That dovetailed with the perspective of most Wyoming Republicans. But it threw her only sibling, Mary Cheney, under the bus. Mary Cheney had come out as lesbian many years earlier, and the sisters' father, Dick Cheney, departed from the views of other Republicans — including the president for whom he worked, George W. Bush — with the wording of the support that he expressed for her. He said that while the federal government should leave the question of marriage equality to each individual state, "freedom means freedom for everyone" and people "ought to be free to enter into any kind of relationship they want to."

In 2012, when Mary Cheney married her longtime partner, Heather Poe, with whom she has two children, her father and her mother, Lynne Cheney, put out a statement. "We are delighted that they were able to take advantage of the opportunity to have that relationship recognized," it said. "Mary and Heather and their children are very important and much loved members of our family."

Liz Cheney may well have felt a strong opposition to marriage equality that her parents didn't share. But she could have sidestepped the issue in her 2014 Senate campaign. Instead, she was emphatic, to a degree that compelled her sister to lash out at her on Facebook.

"Liz," Mary Cheney wrote, "this isn't just an issue on which we disagree, you're just wrong — and on the wrong side of history."

Poe added, "Liz has been a guest in our home, has spent time and shared holidays with our children, and when Mary and I got married in 2012 — she didn't hesitate to tell us how happy she was for us. To have her now say she doesn't support our right to marry is offensive."

There's plenty about Liz Cheney not to love. But that doesn't change the weirdness of some of the complaints about her current conduct. Her Republican foes have been whispering to Washington journalists — and some political analysts have cottoned to the notion — that her sin isn't denouncing Trump's efforts to delegitimize the 2020 election results. It's continuing to denounce them. It's beating a dead horse. Time to move on!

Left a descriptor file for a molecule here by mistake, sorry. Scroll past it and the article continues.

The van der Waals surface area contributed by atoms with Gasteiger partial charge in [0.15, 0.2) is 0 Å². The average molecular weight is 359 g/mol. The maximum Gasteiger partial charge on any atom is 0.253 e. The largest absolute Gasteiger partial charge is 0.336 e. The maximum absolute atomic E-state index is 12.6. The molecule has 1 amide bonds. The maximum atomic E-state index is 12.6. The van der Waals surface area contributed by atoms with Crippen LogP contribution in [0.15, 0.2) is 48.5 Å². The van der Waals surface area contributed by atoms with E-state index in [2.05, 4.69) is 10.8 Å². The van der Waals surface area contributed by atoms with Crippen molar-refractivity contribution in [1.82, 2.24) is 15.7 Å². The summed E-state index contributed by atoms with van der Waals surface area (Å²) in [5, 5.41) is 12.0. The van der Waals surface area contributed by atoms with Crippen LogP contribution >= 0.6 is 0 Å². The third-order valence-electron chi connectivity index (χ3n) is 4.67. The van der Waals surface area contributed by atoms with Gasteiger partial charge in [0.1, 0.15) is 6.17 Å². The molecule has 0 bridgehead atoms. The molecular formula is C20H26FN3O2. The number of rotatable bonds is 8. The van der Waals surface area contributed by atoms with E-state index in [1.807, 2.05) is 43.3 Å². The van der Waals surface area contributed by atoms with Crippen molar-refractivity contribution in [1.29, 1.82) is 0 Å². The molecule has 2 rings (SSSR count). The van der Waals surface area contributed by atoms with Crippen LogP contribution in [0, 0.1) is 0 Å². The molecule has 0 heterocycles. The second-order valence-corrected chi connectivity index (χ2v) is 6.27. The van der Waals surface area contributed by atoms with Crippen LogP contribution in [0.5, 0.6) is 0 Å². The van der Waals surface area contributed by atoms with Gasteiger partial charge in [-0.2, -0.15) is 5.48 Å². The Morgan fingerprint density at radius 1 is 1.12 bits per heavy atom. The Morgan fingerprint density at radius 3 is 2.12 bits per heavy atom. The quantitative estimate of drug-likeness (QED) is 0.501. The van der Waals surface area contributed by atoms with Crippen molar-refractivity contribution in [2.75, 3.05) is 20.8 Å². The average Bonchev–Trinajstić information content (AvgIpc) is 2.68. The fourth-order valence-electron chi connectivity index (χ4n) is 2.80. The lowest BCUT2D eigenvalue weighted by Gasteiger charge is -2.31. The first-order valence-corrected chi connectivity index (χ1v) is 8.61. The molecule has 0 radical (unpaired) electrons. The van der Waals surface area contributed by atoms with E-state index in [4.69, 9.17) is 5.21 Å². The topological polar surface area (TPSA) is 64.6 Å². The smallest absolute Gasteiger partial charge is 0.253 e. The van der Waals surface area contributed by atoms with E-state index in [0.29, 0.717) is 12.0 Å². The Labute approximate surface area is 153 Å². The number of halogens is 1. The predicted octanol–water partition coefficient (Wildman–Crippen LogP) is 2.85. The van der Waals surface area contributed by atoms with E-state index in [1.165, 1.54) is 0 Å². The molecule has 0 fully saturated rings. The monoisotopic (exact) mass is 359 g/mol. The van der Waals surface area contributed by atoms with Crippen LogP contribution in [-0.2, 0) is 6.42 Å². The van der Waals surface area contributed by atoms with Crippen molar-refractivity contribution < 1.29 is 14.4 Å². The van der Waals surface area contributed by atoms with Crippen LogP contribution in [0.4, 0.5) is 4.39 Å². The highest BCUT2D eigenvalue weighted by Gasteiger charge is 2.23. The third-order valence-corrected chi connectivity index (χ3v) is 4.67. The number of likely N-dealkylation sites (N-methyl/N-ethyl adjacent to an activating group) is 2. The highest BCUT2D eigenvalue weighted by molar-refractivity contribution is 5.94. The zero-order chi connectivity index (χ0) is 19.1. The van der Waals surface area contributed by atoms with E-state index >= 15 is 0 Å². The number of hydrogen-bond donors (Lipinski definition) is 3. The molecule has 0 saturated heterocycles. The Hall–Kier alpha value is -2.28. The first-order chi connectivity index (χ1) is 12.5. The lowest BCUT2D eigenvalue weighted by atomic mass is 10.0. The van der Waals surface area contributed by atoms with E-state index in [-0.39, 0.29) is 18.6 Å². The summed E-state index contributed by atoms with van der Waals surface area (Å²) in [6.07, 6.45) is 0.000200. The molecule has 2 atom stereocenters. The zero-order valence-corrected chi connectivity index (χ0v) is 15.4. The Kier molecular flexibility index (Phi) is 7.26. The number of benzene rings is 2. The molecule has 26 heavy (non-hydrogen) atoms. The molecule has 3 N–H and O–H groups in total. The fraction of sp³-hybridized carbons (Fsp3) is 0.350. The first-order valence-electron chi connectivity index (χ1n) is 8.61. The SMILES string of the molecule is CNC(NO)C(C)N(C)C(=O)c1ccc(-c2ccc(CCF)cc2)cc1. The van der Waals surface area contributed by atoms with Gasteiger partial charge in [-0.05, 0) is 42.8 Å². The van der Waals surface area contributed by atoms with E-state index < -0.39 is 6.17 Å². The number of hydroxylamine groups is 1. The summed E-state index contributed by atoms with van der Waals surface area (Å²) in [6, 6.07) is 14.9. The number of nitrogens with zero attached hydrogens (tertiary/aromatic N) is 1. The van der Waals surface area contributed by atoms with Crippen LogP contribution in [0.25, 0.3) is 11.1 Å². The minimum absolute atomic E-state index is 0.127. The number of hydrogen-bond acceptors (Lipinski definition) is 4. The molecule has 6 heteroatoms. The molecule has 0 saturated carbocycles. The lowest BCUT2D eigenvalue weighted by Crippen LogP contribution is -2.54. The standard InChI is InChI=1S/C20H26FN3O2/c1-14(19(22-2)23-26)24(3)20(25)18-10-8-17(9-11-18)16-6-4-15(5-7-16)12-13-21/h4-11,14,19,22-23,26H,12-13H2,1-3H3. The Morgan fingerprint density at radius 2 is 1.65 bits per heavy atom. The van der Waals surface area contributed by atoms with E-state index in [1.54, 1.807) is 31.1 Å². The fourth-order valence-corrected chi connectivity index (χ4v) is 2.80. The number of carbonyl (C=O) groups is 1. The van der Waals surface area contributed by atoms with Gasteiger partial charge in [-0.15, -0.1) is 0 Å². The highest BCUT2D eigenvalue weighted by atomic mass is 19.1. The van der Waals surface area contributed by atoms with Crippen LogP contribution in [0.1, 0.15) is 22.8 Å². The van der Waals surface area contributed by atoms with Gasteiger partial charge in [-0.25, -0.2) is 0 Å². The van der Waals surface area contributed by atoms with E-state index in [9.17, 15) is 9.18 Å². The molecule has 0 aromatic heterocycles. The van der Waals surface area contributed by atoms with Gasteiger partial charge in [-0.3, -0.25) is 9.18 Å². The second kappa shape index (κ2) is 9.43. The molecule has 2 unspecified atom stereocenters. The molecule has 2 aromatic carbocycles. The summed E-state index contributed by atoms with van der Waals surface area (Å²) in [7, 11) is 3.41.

Excuse me? Trump sure as hell hasn't moved on, and the horse in question is the very integrity of American democracy. It's worth beating to an equine pulp.

Her critics say that she's miring the party in the recent past and thus jeopardizing its opportunity to pick up House and Senate seats in next year's midterms. Well, a party that validates Trump's extravagant lies doesn't deserve to gain any ground. When the team is this rotten, there's no fault in contributing to its defeat.

Then there's all the eye rolling over what a self-aggrandizing showboat Cheney is being. If Congress purged all its self-aggrandizing showboats, it would be the loneliest of seas.

It's true, as Cheney's detractors note, that she doesn't stand a chance of out-smarming such Trump sycophants as Josh Hawley, Ted Cruz and Tom Cotton and that the likeliest crown for her is the Trump-defying one. She's nonetheless gambling with her political future in reaching for it.

And she's saying something that must be said. As the authors of the morning edition of Politico Playbook recently wrote, this "looks like one of those historical hinge moments." Chuck Todd of NBC News called her "the last flickering light" of the conservative movement, which is about to be "snuffed out" by obeisance to Trump and his fictions.

I don't know about "last," but she is pushing back at nothing less than darkness. I'm grateful for that, no matter how else I feel about her.

One friend of mine, a disillusioned former Republican, groused that she and McCarthy were two miserable operators who deserved each other. Perhaps.

But Americans deserve the truth, and Cheney, not McCarthy, is telling it. So she can't be discounted as a villain having a rare good-ethics day, just as she shouldn't be anointed St. Liz. She refuses our tidy categories. How frustrating. How human.

Frank Bruni has been an opinion columnist for the New York Times since 2011.